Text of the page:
Globe iconLogin iconRecap iconSearch iconTickets icon
news

MLB News

Year 2 of Judge-Stanton combo may be historic

Yankees' biggest bashers out to challenge Maris-Mantle mark
@MikeLupica
March 27, 2019

We were in the press box at The Trop on Opening Day of last season -- Red Sox against the Rays. Chris Sale, who had been in the park with his uncle when it opened 20 years before, had pitched six innings of one-hit ball, but Boston's bullpen had blown

We were in the press box at The Trop on Opening Day of last season -- Red Sox against the Rays. Chris Sale, who had been in the park with his uncle when it opened 20 years before, had pitched six innings of one-hit ball, but Boston's bullpen had blown the game in the eighth inning.

But that wasn’t the story of Opening Day 2018 as much as what had already happened earlier in Toronto. The Yankees had beaten the Blue Jays, 6-1, and Giancarlo Stanton -- the new guy who had hit 59 home runs for the Marlins the year before -- had hit two on this day.

At the time, all of us were thinking the exact same thing: There was no telling how many he and Aaron Judge -- who had hit 52 long balls for the Yankees in 2017 -- were going to hit. In the history of baseball, only once had there been two guys on the same team with 50-homer seasons already in the books: Mickey Mantle and Roger Maris.

You know what Mantle and Maris did in 1961, as they both chased what was then Babe Ruth’s all-time single-season record of 60 home runs. Maris ended up with 61 in ’61. Mantle hit 54. Neither one of them came close to those numbers again. But on Opening Day one year ago, who knew what Judge and Giancarlo might do now that they were together?

“That was cool, man,” Stanton said that day in Toronto, almost one year ago. “I tried to be as calm as possible coming up, and the anticipation was big for me. I was able to settle it down and understand that it’s just a game, even though it’s a big-time Opening Day.”

We really thought it possible that Judge might hit 100 homers between them, chase Mantle and Maris’ 115 the way Mantle and Maris had chased Ruth. No one thought a number like that was out of reach.

They hit 65 between them. Stanton ended up with 38 (to go along with 100 RBIs), Judge -- who took a pitch on his right wrist at the end of July and ended up playing just 112 games -- hit 27.

By the end of the Yankees’ AL Division Series against the Red Sox, Stanton had become the face of the Yanks’ hit-or-miss home run season. He left the bases loaded near the end of Game 1 -- one of his four strikeouts in that game. Stanton struck out in the bottom of the ninth of Game 4, when he represented the tying run with two runners on and with New York trying to fight off elimination against Craig Kimbrel.

Stanton did manage to hit a home run against the A’s in the AL Wild Card Game that added to a big Yankees lead at Yankee Stadium. Against the Red Sox, he was 4-for-18 with four singles and no RBIs.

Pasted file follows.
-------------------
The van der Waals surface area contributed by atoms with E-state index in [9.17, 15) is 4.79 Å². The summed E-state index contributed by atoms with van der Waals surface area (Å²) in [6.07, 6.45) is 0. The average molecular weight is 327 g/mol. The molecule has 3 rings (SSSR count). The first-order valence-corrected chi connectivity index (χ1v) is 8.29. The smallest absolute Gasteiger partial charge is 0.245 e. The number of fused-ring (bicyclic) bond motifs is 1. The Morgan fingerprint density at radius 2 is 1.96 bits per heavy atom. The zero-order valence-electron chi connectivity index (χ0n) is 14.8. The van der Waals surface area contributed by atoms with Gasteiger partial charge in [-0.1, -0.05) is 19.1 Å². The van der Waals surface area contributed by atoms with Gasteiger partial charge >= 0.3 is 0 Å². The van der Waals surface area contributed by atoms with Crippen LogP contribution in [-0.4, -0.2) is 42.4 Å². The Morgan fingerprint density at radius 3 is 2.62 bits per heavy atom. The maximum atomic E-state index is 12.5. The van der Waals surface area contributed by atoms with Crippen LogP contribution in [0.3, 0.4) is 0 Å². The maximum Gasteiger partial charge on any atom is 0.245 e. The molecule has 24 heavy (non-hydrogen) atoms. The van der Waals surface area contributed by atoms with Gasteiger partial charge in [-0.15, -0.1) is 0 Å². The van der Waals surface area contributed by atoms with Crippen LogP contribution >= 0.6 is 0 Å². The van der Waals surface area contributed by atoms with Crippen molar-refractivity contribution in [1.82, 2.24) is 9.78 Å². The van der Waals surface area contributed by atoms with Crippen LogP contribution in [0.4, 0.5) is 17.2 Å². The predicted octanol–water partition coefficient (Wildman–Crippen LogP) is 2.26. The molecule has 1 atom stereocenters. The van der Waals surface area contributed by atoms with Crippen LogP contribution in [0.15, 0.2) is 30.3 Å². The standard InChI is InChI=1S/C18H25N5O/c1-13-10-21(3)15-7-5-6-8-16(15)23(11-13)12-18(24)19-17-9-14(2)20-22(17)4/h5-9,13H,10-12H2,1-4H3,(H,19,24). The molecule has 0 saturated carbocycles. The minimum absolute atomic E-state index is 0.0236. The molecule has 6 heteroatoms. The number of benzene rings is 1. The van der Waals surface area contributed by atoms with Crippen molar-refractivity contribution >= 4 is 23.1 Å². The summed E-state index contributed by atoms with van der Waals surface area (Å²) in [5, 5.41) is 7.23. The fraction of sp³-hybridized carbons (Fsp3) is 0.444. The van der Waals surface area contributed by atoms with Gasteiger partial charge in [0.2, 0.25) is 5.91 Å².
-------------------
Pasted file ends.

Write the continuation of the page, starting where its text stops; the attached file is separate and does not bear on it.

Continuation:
Now Stanton has had a year of being a Yankee and being in New York and playing at Yankee Stadium and dealing with expectations as big as he is, and as big as New York City. He and Judge are still the only teammates since Mantle and Maris over 50 years ago with 50-homer seasons on their resumes. And if they are both blessed with good health this season, maybe this is the year they make pitchers afraid to come out of the clubhouse, the way they were supposed to last season.

Stanton isn’t going anywhere. The Yankees have him under contract for almost as long as the Phillies have Bryce Harper and the Angels have Mike Trout. Both Stanton and Judge have hit balls out of sight during Spring Training. Stanton hit a broken-bat home run the other day.

Stanton has not just been a Yankee for a whole season now. He has also seen more AL pitching than he ever saw before in his life. And even though he is a right-handed hitter, he is still hitting in a ballpark -- the new Yankee Stadium -- that sees baseballs fly out of it as if they are golf balls.

So maybe Year 2 for the combination of Judge and Stanton is the Home Run Derby that we expected from them before Stanton underperformed last season and before Judge missed seven weeks with that chip fracture in his wrist. Even with Judge missing that time and hitting just barely more than half the home runs he’d hit the year before when he was runner-up to Jose Altuve for the AL MVP Award, the Yankees still broke a record -- and nearly a bunch of windows -- with 267 home runs. There has been some loud talk out of Tampa about how they might hit even more this time.

All Rise Judge and Stanton were supposed to be the most fearsome 1-2 punch in the sport last season. Only J.D. Martinez, who hit 43 for the Red Sox, became a far more significant acquisition for them than Stanton was for the Yankees. He and Mookie Betts, the eventual AL MVP Award winner, became the 1-2 punch that the Yankees hoped that Judge and Stanton would be.

The Red Sox beat the Yankees out of the AL East title, beat them in the ALDS, then won it all. Judge kept hitting home runs against Boston in the playoffs. Stanton, who had hit the ball hard against the Red Sox during the regular season, sure did not.

Stanton still doesn’t turn 30 until November. Judge turns 27 next month. The Yankees still have two big 50 home-run guys when there’s just one other one -- Chris Davis -- active in the big leagues. Maybe the Home Run Derby at Yankee Stadium has just been delayed a year, to the New Year in baseball that begins on Thursday.

Mike Lupica is a columnist for MLB.com.